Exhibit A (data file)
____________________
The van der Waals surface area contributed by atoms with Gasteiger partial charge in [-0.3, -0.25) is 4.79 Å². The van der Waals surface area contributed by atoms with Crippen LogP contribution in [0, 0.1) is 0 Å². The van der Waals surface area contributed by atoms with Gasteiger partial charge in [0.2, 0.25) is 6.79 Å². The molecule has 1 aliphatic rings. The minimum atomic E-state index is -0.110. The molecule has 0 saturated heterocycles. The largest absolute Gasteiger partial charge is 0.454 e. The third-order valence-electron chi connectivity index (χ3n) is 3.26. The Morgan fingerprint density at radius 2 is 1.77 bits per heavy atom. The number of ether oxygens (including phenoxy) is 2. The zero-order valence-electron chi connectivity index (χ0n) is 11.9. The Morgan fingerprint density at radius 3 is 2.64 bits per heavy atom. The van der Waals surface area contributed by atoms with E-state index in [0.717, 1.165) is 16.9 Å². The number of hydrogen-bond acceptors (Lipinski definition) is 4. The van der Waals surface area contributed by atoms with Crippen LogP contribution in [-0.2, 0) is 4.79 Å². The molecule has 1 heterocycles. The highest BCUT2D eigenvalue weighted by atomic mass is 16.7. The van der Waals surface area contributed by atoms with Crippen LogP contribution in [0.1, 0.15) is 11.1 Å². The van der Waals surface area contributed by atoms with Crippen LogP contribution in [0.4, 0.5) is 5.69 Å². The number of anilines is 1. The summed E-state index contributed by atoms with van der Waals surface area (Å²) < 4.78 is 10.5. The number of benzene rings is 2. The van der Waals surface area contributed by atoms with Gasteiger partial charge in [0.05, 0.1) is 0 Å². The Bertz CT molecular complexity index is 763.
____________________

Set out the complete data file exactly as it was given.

The van der Waals surface area contributed by atoms with Gasteiger partial charge in [-0.3, -0.25) is 4.79 Å². The van der Waals surface area contributed by atoms with Crippen LogP contribution in [0, 0.1) is 0 Å². The van der Waals surface area contributed by atoms with Gasteiger partial charge in [0.2, 0.25) is 6.79 Å². The molecule has 1 aliphatic rings. The minimum atomic E-state index is -0.110. The molecule has 0 saturated heterocycles. The largest absolute Gasteiger partial charge is 0.454 e. The third-order valence-electron chi connectivity index (χ3n) is 3.26. The Morgan fingerprint density at radius 2 is 1.77 bits per heavy atom. The number of ether oxygens (including phenoxy) is 2. The zero-order valence-electron chi connectivity index (χ0n) is 11.9. The Morgan fingerprint density at radius 3 is 2.64 bits per heavy atom. The van der Waals surface area contributed by atoms with E-state index in [0.717, 1.165) is 16.9 Å². The number of hydrogen-bond acceptors (Lipinski definition) is 4. The van der Waals surface area contributed by atoms with Crippen LogP contribution in [-0.2, 0) is 4.79 Å². The molecule has 1 heterocycles. The highest BCUT2D eigenvalue weighted by atomic mass is 16.7. The van der Waals surface area contributed by atoms with Crippen LogP contribution in [0.1, 0.15) is 11.1 Å². The van der Waals surface area contributed by atoms with Crippen LogP contribution in [0.4, 0.5) is 5.69 Å². The number of anilines is 1. The summed E-state index contributed by atoms with van der Waals surface area (Å²) < 4.78 is 10.5. The number of benzene rings is 2. The van der Waals surface area contributed by atoms with Gasteiger partial charge in [0.05, 0.1) is 0 Å². The Bertz CT molecular complexity index is 763.